Integration by parts is a borderline method. On one hand, it can surprise with its usefulnes, so it can be considered a more general method (just like substitution). On the other hand, this does not happen too often, in most cases it is applied to specific types of integrals, which makes it similar to boxes from the next paragraph.
For integrals of several types we have specialized boxes:
•
integrals of rational functions,
that is, ratios of polynomials, before going there it is a good idea to learn
partial fractions decomposition,
•
integrals with roots,
•
integrals with ratios of linear
expressions,
•
trigonometric integrals,
that is, integrals with sinces, cosines etc.; we also look at integrals
with hyperbolic functions here,
•
integrals with roots of
quadratics.
If the integral does not fit any box, then you have got a problem. It is time for experiments. One possible approach to explore is some unusual substitution which perhaps would change the integral into something else and you start getting some ideas. If this does not work, then some tricky integration by parts might help. Or perhaps the integral can be rewritten in another form? After all, if you meet this integral at school, it should be solvable. However, when a student is well-prepared, these problems should not trouble him (most of the time).
Sometimes after applying the method from a suitable box you do not get an answer but a new integral to solve, preferably simpler. Then you apply the same procedure again and try to fit it into a suitable box, repeating this until the problem is solved (or you hit a dead end). The words "same procedure" in particular include checking on algebraic simplification, often the procedure you apply leaves the new integral in a form that is far from optimal.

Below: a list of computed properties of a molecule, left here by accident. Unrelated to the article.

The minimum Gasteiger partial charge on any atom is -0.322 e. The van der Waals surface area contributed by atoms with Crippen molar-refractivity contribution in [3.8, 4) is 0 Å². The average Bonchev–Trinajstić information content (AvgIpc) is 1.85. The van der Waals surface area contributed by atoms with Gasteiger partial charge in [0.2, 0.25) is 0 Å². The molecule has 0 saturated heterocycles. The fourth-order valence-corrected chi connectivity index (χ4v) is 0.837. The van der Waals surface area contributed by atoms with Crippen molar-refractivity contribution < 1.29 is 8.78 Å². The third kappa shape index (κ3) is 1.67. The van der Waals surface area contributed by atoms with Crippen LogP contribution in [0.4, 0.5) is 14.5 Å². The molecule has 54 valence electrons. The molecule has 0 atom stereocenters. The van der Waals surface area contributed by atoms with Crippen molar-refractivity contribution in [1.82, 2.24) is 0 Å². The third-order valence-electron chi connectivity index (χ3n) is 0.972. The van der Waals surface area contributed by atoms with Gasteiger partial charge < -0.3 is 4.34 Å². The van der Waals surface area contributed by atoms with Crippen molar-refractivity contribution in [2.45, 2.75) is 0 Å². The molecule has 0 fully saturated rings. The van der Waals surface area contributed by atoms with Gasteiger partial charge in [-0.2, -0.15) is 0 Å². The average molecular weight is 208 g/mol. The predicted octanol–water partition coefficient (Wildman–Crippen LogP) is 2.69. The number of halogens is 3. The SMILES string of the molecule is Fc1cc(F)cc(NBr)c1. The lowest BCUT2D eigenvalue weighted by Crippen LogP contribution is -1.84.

Whichever way it goes, remember that the result of an indefinite integral
must include the integration constant (typically
Important note: Apart from linearity and methods described above, there are no other rules one could use, in other words, you have to curb your creativity. In particular, it is absolutely out of question to pull some expression with the variable out of the integral, there is also no product rule, so please do not split an integral of a product into a product of two integrals. True, you would not be the first to do so, but if you do, you will not be the last to get zero points for that.
Obviously, learning integration has two stages: First one has to learn well various methods and procedures from boxes, then one has to learn to fit integrals into the right boxes based on how they look. We offer a small selection of basic types here as an example.
In each of the boxes above we included typical examples. More examples of integration can be found in Solved Problems - Integrals, where you can moreover see other ways of evaluating integrals and various tricks. It is also the right place to see the main decision-making process in action. In fact, it might be a good idea to open this link in a separate window and look at it when learning methods from boxes, so that you can compare theory and real integrals. For practicing type recognition we offer the following idea: Go to Exercises, but do not really calculate those problems. For each integral, just make a guess which way should the solution go and then check the first hint whether you guessed right. If not, then try to think about what went wrong.
Remark on the set of validity of an integral. The requirements on this set are as follows: It should be a union of non-degenerate intervals, on each of them the expression in the answer must be continuous and on their interiors the derivative of the answer must give the function from the question.